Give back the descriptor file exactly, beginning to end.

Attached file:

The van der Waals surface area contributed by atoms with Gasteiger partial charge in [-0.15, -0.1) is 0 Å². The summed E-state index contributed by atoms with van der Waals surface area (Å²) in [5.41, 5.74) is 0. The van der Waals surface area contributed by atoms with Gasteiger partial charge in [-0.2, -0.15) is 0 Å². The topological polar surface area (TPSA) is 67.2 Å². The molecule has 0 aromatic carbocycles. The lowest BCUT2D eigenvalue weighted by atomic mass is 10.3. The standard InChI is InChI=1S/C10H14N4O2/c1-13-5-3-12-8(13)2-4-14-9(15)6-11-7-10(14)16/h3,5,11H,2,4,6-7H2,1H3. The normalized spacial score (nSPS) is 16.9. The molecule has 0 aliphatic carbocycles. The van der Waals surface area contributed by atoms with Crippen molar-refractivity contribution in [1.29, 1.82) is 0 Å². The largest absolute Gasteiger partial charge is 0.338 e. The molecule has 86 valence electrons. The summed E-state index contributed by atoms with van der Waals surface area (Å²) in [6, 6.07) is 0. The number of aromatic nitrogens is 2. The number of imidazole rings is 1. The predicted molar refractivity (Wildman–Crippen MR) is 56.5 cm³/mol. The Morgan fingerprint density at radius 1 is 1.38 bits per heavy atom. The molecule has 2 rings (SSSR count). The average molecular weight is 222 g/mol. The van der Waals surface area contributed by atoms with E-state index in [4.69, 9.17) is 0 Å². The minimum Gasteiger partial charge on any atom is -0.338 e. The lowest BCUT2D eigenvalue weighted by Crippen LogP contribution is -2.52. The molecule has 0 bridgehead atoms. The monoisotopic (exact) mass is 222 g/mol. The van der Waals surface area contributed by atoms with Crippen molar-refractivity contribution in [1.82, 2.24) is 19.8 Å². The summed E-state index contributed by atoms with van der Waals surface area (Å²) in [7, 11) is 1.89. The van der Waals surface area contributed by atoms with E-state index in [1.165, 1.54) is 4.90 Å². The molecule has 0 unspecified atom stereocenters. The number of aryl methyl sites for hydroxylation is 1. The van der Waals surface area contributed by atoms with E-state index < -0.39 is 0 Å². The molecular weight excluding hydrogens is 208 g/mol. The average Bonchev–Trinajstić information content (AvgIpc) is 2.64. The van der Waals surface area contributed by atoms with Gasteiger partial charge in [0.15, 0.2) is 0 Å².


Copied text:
The van der Waals surface area contributed by atoms with Gasteiger partial charge in [-0.15, -0.1) is 0 Å². The summed E-state index contributed by atoms with van der Waals surface area (Å²) in [5.41, 5.74) is 0. The van der Waals surface area contributed by atoms with Gasteiger partial charge in [-0.2, -0.15) is 0 Å². The topological polar surface area (TPSA) is 67.2 Å². The molecule has 0 aromatic carbocycles. The lowest BCUT2D eigenvalue weighted by atomic mass is 10.3. The standard InChI is InChI=1S/C10H14N4O2/c1-13-5-3-12-8(13)2-4-14-9(15)6-11-7-10(14)16/h3,5,11H,2,4,6-7H2,1H3. The normalized spacial score (nSPS) is 16.9. The molecule has 0 aliphatic carbocycles. The van der Waals surface area contributed by atoms with Crippen molar-refractivity contribution in [1.29, 1.82) is 0 Å². The largest absolute Gasteiger partial charge is 0.338 e. The molecule has 86 valence electrons. The summed E-state index contributed by atoms with van der Waals surface area (Å²) in [6, 6.07) is 0. The number of aromatic nitrogens is 2. The number of imidazole rings is 1. The predicted molar refractivity (Wildman–Crippen MR) is 56.5 cm³/mol. The Morgan fingerprint density at radius 1 is 1.38 bits per heavy atom. The molecule has 2 rings (SSSR count). The average molecular weight is 222 g/mol. The van der Waals surface area contributed by atoms with E-state index in [4.69, 9.17) is 0 Å². The minimum Gasteiger partial charge on any atom is -0.338 e. The lowest BCUT2D eigenvalue weighted by Crippen LogP contribution is -2.52. The molecule has 0 bridgehead atoms. The monoisotopic (exact) mass is 222 g/mol. The van der Waals surface area contributed by atoms with Crippen molar-refractivity contribution in [1.82, 2.24) is 19.8 Å². The summed E-state index contributed by atoms with van der Waals surface area (Å²) in [7, 11) is 1.89. The van der Waals surface area contributed by atoms with E-state index in [1.165, 1.54) is 4.90 Å². The molecule has 0 unspecified atom stereocenters. The number of aryl methyl sites for hydroxylation is 1. The van der Waals surface area contributed by atoms with E-state index < -0.39 is 0 Å². The molecular weight excluding hydrogens is 208 g/mol. The average Bonchev–Trinajstić information content (AvgIpc) is 2.64. The van der Waals surface area contributed by atoms with Gasteiger partial charge in [0.15, 0.2) is 0 Å².